With their big smiles, flowing robes and peaceful way of life, monks are a refreshing reminder of goodness in our world.
Tibet has an Indian Postal Code » McLeod Ganj, Dharamsala
A sleepy little town in Himachal Pradesh, McLeod Ganj feels more like Tibet than India. Streets are lined with Tibetan prayer flags, momos are served in place of samosas and getting a good thali is nearly impossible.
Also known as Little Lhasa, after the capital city of Tibet, McLeod Ganj is home to thousands of Tibetan refugees including His Holiness the 14th Dalai Lama.
From the bustling downtown of Dharamasala City all the way up to Bhagsu, Naddi, Daramkot and beyond, monk-sightings are a part of daily life. Dressed in deep red robes, it’s not uncommon to find a shaved head sitting in an internet café, sipping tea or taking photos of their surroundings on an iPhone.
My personal favorite monk sighting, and by favorite I mean most odd/disturbing, was in a video game café in McLeod Ganj, India. As you can see from the photo below, guns were blazing as a couple of teenage monks shot their enemies in an X-box war
The Sad History of Tibetan Monks in McLeod Ganj, India
Looking around town, it seems as if the monks of McLeod Ganj, Dharamasala, are at home in their Indian digs. While that may be true, the sad reality is that these Tibetan monks are living in exile, following the Chinese invasion of Tibet in 1959.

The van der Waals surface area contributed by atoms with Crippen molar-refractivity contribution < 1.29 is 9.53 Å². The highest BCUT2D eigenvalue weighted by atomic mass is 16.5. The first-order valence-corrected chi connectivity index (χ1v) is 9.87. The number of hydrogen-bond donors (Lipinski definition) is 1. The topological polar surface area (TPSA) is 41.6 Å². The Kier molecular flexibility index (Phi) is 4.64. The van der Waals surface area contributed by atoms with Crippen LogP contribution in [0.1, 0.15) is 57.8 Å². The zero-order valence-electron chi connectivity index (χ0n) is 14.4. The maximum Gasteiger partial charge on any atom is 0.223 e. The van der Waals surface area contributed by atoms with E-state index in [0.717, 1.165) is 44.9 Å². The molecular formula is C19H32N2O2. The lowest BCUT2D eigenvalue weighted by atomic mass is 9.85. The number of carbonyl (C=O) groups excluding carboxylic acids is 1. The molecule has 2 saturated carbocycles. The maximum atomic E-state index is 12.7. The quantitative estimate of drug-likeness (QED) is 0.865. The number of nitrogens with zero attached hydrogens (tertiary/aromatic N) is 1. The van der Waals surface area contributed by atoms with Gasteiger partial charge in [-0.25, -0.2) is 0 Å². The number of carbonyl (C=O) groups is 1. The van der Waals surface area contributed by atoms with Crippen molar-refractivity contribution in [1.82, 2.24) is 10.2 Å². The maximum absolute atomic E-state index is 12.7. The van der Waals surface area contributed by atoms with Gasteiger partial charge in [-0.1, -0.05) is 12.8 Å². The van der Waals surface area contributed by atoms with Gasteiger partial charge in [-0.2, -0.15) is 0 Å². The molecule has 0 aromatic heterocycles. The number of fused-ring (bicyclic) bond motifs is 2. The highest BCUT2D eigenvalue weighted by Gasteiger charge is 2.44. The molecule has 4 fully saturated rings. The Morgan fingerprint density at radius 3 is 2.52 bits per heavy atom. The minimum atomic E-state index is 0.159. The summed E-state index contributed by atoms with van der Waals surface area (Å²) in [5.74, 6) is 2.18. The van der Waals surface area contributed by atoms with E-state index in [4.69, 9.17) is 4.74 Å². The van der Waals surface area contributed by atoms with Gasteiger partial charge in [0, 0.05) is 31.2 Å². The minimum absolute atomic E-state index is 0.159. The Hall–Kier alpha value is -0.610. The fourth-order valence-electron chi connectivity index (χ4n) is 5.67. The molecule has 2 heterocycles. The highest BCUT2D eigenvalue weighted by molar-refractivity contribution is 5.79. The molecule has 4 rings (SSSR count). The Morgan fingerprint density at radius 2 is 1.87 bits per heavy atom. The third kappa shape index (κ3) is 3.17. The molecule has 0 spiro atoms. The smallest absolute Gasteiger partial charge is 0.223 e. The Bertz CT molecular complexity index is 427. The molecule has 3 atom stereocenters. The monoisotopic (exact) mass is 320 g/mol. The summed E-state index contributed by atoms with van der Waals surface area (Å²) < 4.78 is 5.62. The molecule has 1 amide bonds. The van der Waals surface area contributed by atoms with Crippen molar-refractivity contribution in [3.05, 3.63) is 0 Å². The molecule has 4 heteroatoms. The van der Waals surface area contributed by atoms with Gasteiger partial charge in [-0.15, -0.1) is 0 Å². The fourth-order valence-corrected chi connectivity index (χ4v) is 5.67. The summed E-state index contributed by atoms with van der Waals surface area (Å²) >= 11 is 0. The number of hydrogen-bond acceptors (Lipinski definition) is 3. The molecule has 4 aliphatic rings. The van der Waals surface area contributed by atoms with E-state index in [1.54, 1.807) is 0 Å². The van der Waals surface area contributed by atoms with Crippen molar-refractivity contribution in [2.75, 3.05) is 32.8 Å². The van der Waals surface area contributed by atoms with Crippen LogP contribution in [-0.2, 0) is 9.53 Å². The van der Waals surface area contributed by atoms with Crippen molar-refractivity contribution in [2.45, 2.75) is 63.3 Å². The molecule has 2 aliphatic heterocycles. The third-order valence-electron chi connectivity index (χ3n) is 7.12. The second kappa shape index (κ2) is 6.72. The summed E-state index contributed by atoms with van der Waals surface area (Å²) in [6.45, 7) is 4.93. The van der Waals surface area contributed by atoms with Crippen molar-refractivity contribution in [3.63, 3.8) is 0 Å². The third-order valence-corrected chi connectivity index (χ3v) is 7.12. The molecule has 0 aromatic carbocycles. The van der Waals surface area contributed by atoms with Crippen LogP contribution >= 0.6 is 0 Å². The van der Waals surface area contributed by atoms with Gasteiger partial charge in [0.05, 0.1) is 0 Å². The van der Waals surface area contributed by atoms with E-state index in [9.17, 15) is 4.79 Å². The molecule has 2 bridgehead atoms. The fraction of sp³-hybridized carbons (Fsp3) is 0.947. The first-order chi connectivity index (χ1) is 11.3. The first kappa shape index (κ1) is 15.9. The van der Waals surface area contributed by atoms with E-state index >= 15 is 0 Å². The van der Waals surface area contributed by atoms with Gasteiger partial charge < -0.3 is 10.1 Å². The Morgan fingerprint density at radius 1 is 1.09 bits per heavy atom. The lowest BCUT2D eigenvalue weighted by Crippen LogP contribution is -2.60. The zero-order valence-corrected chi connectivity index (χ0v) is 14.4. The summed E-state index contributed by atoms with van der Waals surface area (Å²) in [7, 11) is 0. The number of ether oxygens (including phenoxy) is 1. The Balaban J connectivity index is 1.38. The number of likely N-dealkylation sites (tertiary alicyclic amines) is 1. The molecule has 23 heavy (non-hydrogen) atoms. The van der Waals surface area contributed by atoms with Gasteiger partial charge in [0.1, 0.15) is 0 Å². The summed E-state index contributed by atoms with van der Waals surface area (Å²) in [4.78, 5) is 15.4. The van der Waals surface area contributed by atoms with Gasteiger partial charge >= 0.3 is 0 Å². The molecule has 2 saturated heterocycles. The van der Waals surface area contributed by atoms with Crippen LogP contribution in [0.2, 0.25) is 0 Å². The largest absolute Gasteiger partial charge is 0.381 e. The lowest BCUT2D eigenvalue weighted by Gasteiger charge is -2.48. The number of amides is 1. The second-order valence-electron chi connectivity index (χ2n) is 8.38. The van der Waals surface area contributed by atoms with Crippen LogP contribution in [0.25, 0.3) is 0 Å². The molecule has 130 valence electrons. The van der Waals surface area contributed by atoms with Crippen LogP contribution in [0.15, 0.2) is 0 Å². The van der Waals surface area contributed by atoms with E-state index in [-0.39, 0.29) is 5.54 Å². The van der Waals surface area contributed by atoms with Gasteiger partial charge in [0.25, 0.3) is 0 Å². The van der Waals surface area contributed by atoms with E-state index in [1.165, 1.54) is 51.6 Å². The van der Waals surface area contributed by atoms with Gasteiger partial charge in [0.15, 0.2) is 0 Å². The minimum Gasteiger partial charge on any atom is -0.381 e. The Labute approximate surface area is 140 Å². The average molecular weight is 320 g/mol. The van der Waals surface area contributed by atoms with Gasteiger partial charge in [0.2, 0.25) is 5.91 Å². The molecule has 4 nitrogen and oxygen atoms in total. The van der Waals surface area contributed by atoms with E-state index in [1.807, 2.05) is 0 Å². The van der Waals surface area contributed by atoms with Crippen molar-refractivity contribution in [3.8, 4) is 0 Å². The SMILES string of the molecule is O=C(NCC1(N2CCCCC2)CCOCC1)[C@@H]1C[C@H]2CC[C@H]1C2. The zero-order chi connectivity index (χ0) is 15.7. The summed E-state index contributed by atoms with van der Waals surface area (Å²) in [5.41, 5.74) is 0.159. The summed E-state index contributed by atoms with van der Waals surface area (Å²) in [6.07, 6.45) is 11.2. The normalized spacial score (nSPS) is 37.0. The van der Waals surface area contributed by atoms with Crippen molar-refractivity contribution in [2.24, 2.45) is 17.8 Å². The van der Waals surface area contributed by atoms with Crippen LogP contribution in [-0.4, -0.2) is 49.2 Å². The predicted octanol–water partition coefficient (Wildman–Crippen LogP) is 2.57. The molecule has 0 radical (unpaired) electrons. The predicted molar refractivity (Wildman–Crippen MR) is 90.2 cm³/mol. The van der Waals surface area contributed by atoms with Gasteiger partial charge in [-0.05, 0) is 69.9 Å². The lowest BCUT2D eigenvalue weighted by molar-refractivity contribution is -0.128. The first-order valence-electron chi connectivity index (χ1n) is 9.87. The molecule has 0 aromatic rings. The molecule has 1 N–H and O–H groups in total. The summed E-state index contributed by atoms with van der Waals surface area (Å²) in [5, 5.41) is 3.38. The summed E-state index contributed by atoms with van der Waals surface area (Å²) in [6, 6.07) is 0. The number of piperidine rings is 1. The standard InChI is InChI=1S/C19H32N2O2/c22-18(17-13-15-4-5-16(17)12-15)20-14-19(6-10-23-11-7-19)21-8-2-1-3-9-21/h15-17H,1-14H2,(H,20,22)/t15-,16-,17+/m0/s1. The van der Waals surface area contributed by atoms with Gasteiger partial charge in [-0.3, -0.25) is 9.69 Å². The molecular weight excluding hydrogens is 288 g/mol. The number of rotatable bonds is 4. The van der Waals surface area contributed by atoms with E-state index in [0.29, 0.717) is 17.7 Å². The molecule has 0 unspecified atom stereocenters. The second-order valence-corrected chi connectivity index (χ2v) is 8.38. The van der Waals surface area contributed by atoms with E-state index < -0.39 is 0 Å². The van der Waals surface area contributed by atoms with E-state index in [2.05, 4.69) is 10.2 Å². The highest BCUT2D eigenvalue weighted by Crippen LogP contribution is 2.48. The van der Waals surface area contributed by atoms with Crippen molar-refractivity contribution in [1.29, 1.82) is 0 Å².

Before visiting McLeod Ganj and the Tibet Museum outside the Dalai Lama Complex, I honestly knew very little about the atrocities committed against the Tibetan people. Now, I want to share that knowledge.
“Human rights abuses documented in Tibet include the deprivation of life, disappearances, torture, poor prison conditions, arbitrary arrest and detention, denial of fair public trial, denial of freedom of speech and of press and Internet freedoms. They also include political and religious repression, forced abortions, sterilization, and even infanticide.
According to a UN report regarding the adoption of its Tibetan resolution in 1965, ‘The Chinese occupation of Tibet has been characterized by acts of murder, rape and arbitrary imprisonment; torture and cruel, inhuman and degraded treatment of Tibetans on a large scale.'”
Then there’s the genocide. According to a Tibetan Government in Exile census, more than 1.2 million people have been murdered since 1959: a figure that is challenged by the Chinese government.
In protest of the Chinese occupation of Tibet, it’s common for monks to light themselves on fire to draw media attention towards the cause. These acts of martyrdom are documented all over McLeod Ganj, India, on large posters, banners and signs.
Personally, I don’t really know how much good monks lighting themselves on fire does: considering that the occupation has been going on for 50+ years with no signs of ending.
Still, I do respect the sprit of resistance that the Tibetan people embody and truly do hope to one day visit a free Tibet!
For More Information about China and Tibet
To learn more about the history of China in Tibet, I encourage you to visit the below sites: